Judge: Farmers Branch Voting System Robs Hispanics of Representation

Jose Galvez ran for city council in 2007 and received less than 3 percent of the white vote.
Jose Galvez ran for city council in 2007 and received less than 3 percent of the white vote.
Naomi Vaughan

A federal judge ruled Thursday that Farmers Branch's voting system is depriving the Latino population of representation on the City Council. City leaders have 60 days to address the violation of federal voting law.

Farmers Branch's ethnic history has been troubled over the last six years or so. The town has spent some $5 million in court defending a housing ordinance requiring renters to verify their lawful immigration status. Opponents of the ordinance, including a three-judge panel of a federal appeals court, say it targets Latinos, pointing to subsequent anti-Hispanic legislation and proposals from the town council.

U.S. District Judge Sidney Fitzwater considered the town's history of racially tinged politics in Thursday's order, including an English-only ordinance and the removal of Spanish-language channels from television at a local rec center. What's more, he noted that no Hispanic has ever been elected to the City Council. But it isn't as though they haven't tried. Hispanic candidates have run for seats every year between 2007 and 2011. Strong support from the Latino community could never overcome the overwhelmingly white voting bloc on the east side of town. That's because the Farmers Branch voting system works by sheer majority in an at-large place system, rather than through single-member districts.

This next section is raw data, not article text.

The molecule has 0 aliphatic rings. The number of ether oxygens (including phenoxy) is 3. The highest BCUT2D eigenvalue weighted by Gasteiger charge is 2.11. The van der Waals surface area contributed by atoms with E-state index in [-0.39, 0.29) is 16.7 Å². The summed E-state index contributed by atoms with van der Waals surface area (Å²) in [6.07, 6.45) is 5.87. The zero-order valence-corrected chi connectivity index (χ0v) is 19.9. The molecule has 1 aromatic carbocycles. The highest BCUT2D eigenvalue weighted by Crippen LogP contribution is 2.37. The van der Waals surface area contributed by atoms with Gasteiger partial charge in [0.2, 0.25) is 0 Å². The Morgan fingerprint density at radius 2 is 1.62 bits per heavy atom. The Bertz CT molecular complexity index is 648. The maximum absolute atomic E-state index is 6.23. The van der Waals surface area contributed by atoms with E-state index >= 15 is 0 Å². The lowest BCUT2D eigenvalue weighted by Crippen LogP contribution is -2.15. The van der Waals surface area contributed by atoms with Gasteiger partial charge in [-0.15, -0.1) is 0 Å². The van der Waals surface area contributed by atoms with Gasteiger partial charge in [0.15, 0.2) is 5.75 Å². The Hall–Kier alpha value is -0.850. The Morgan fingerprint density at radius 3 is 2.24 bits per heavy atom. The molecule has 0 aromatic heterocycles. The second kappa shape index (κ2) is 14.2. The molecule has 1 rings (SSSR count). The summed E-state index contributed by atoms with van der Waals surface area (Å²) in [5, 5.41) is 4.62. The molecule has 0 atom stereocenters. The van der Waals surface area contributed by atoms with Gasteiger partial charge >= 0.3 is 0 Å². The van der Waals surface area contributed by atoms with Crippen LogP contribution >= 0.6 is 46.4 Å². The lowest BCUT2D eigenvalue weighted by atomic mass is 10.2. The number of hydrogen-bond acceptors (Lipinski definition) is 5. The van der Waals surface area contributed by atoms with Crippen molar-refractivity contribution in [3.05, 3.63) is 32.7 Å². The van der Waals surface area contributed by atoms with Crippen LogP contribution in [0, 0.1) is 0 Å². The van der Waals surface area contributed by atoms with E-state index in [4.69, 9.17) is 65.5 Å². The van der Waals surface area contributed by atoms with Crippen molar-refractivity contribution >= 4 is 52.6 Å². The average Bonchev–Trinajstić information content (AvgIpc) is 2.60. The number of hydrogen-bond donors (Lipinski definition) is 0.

It means the entire council could, theoretically, live on the same street. In fact, much of the council lives on the east side of town, near the Brookhaven Country Club and in the upscale Wooded Creek development. Expert testimony found that a series of hypothetical districts had an eligible voting population that was majority Hispanic.

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